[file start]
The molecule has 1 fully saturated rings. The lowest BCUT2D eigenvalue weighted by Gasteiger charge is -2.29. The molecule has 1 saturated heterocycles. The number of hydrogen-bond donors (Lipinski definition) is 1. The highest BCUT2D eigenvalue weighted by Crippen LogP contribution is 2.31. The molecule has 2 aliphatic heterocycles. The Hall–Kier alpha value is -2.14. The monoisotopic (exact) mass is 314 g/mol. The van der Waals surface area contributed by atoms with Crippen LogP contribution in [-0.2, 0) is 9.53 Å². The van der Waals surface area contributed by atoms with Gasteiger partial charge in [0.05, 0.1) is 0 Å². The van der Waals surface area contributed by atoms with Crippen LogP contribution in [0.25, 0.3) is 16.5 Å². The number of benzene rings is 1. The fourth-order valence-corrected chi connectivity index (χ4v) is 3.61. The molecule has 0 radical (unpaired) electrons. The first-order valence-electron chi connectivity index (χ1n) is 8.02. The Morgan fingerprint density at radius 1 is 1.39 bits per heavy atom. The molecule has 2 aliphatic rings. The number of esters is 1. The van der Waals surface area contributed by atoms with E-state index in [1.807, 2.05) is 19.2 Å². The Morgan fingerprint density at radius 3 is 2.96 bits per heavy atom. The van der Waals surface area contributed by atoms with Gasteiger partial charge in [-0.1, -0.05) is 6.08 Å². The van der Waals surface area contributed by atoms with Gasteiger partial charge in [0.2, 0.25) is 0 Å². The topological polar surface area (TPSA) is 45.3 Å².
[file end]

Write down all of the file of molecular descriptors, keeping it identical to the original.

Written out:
The molecule has 1 fully saturated rings. The lowest BCUT2D eigenvalue weighted by Gasteiger charge is -2.29. The molecule has 1 saturated heterocycles. The number of hydrogen-bond donors (Lipinski definition) is 1. The highest BCUT2D eigenvalue weighted by Crippen LogP contribution is 2.31. The molecule has 2 aliphatic heterocycles. The Hall–Kier alpha value is -2.14. The monoisotopic (exact) mass is 314 g/mol. The van der Waals surface area contributed by atoms with Crippen LogP contribution in [-0.2, 0) is 9.53 Å². The van der Waals surface area contributed by atoms with Gasteiger partial charge in [0.05, 0.1) is 0 Å². The van der Waals surface area contributed by atoms with Crippen LogP contribution in [0.25, 0.3) is 16.5 Å². The number of benzene rings is 1. The fourth-order valence-corrected chi connectivity index (χ4v) is 3.61. The molecule has 0 radical (unpaired) electrons. The first-order valence-electron chi connectivity index (χ1n) is 8.02. The Morgan fingerprint density at radius 1 is 1.39 bits per heavy atom. The molecule has 2 aliphatic rings. The number of esters is 1. The van der Waals surface area contributed by atoms with E-state index in [1.807, 2.05) is 19.2 Å². The Morgan fingerprint density at radius 3 is 2.96 bits per heavy atom. The van der Waals surface area contributed by atoms with Gasteiger partial charge in [-0.1, -0.05) is 6.08 Å². The van der Waals surface area contributed by atoms with Gasteiger partial charge in [0.2, 0.25) is 0 Å². The topological polar surface area (TPSA) is 45.3 Å².